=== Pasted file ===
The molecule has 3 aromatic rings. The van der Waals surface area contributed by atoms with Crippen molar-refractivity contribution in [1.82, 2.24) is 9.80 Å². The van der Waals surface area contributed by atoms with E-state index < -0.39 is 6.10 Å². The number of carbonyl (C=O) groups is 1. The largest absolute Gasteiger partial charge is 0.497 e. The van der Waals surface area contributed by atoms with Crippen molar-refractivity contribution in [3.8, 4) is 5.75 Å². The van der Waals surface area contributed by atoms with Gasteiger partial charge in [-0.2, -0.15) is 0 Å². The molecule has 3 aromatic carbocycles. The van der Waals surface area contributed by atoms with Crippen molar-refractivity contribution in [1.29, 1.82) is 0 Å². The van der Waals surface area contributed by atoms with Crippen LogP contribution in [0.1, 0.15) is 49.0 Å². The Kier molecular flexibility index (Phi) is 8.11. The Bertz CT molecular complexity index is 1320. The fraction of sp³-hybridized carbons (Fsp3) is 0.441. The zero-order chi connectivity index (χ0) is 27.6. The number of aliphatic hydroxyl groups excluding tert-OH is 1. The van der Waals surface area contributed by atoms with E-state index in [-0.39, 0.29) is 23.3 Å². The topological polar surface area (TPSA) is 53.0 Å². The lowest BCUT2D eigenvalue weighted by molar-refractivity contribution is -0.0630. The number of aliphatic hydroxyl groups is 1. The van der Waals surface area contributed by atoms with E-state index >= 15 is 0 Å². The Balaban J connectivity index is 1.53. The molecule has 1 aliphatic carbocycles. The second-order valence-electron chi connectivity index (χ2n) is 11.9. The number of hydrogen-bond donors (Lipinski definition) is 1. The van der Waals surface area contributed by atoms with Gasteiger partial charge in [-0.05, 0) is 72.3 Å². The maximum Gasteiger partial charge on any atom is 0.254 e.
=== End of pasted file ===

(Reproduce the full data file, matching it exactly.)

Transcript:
The molecule has 3 aromatic rings. The van der Waals surface area contributed by atoms with Crippen molar-refractivity contribution in [1.82, 2.24) is 9.80 Å². The van der Waals surface area contributed by atoms with E-state index < -0.39 is 6.10 Å². The number of carbonyl (C=O) groups is 1. The largest absolute Gasteiger partial charge is 0.497 e. The van der Waals surface area contributed by atoms with Crippen molar-refractivity contribution in [3.8, 4) is 5.75 Å². The van der Waals surface area contributed by atoms with Gasteiger partial charge in [-0.2, -0.15) is 0 Å². The molecule has 3 aromatic carbocycles. The van der Waals surface area contributed by atoms with Crippen molar-refractivity contribution in [1.29, 1.82) is 0 Å². The van der Waals surface area contributed by atoms with Crippen LogP contribution in [0.1, 0.15) is 49.0 Å². The Kier molecular flexibility index (Phi) is 8.11. The Bertz CT molecular complexity index is 1320. The fraction of sp³-hybridized carbons (Fsp3) is 0.441. The zero-order chi connectivity index (χ0) is 27.6. The number of aliphatic hydroxyl groups excluding tert-OH is 1. The van der Waals surface area contributed by atoms with E-state index in [-0.39, 0.29) is 23.3 Å². The topological polar surface area (TPSA) is 53.0 Å². The lowest BCUT2D eigenvalue weighted by molar-refractivity contribution is -0.0630. The number of aliphatic hydroxyl groups is 1. The van der Waals surface area contributed by atoms with E-state index >= 15 is 0 Å². The Balaban J connectivity index is 1.53. The molecule has 1 aliphatic carbocycles. The second-order valence-electron chi connectivity index (χ2n) is 11.9. The number of hydrogen-bond donors (Lipinski definition) is 1. The van der Waals surface area contributed by atoms with Gasteiger partial charge in [-0.05, 0) is 72.3 Å². The maximum Gasteiger partial charge on any atom is 0.254 e.